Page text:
Apart from Phyno—we’ve been cool Gs from way back, over nine years now. We’ve always been cool, doing collabos almost every year. But the other guys on the project are very new on the market. That’s something I do on almost every project. I always try to scout for guys that are very talented but don’t have the platform, people supporting them, and all that. I was underground. I went through that stage, and I know how it feels.

How do you find these artists? Are they mostly in Nigeria?

Yeah, in Nigeria. One of them, my wife introduced me to her sound. That’s Fave. I stumbled on Layydoe’s freestyle on IG. Jaywillz, same thing. I saw one of his records playing on the Explore page and clicked it. It was dope! I clicked on the link in his bio to check out his whole EP and it was sounding good. I was like, “How come this dude is not popping yet?”

Since you record at home and do some production yourself, what did you learn from this recording process?

It was my major [foray] into Logic. I started production because sometimes I don’t know how to explain to everyone, apart from a few people, how I’m feeling. 

But most times, I’m not always at home. I’m out on the road and I don’t have the luxury of doing the producer’s life. So I have to always make sure I record my ideas and tell my guys to teach me one or two things. I’ll make something tiny and skeletal, just put down the idea.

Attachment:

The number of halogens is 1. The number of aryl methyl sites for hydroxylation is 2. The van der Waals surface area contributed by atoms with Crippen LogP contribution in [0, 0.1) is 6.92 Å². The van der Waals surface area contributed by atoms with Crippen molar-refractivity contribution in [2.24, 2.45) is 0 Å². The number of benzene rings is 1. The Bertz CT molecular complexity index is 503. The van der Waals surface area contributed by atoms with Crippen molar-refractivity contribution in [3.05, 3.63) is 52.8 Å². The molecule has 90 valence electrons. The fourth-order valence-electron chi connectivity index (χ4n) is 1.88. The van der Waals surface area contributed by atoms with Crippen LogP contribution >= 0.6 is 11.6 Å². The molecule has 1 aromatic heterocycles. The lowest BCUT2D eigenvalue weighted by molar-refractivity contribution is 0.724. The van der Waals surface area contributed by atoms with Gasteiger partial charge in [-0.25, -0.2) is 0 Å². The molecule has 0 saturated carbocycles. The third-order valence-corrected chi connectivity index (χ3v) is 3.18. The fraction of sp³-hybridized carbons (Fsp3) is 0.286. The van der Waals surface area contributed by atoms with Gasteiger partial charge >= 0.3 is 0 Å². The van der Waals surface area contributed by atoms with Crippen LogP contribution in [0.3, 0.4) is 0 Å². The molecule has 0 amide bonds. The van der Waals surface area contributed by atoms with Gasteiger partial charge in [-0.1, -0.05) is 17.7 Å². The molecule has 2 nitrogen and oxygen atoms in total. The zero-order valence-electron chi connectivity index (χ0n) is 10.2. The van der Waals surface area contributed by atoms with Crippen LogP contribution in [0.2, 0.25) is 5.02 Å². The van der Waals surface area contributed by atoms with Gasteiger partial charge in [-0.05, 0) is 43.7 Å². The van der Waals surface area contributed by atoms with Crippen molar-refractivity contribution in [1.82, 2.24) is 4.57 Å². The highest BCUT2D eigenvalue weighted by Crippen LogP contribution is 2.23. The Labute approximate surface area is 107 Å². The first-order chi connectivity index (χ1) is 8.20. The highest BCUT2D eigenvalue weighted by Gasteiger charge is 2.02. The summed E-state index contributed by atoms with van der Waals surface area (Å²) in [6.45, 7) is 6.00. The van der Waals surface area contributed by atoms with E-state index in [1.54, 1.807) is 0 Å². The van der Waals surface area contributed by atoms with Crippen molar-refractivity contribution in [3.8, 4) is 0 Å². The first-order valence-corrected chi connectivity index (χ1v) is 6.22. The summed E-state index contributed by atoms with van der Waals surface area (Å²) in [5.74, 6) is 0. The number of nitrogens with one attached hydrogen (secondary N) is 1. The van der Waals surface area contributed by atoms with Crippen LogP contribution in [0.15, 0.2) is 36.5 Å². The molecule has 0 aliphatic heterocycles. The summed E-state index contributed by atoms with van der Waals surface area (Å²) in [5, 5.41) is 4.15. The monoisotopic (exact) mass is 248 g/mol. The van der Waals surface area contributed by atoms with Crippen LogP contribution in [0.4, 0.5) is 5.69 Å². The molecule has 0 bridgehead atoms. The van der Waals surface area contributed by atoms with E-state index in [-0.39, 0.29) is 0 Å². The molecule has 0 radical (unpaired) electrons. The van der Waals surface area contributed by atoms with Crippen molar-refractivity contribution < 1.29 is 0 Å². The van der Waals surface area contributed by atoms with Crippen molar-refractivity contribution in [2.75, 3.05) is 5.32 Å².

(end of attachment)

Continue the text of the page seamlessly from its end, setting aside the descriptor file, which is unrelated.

What have you learned so far in your adventures with Logic?

For me, I just vibe. I just do whatever, man. If I’m having difficulties with anything, I go on Google [or YouTube] and search. I don’t pay a lot of attention to the tricks and all that. I just want to do my thing and get out.https://www.youtube.com/embed//x9z8KCUFMcQ

What emotions do you hope to impart to listeners with UY Scuti?

I just want people to listen to rich music.

Rich in what way?

Beautiful, healing to the soul. Appealing to the ears. This is my music for relaxing and chilling. Life is good.

Have you tried to be harder-edged in the past?

I used to be like that, for like a decade! I outgrew it.

What are you listening to lately? What have you been checking out?

I’ve been listening to a lot of Justin Bieber lately. Celeste. Sebastian Mikael. John Legend.

Listening earlier, I noticed that you’re switching between languages.

Yeah. Some pidgin, a little patois, some English, a tiny bit of Yoruba.

Is there anything else you want to express about this record?

Majorly, I just want people to take their time. Some people are probably listening to me for the first time, but you should give it a shot. It’s a lovely and wonderful experience. You’re going to love it!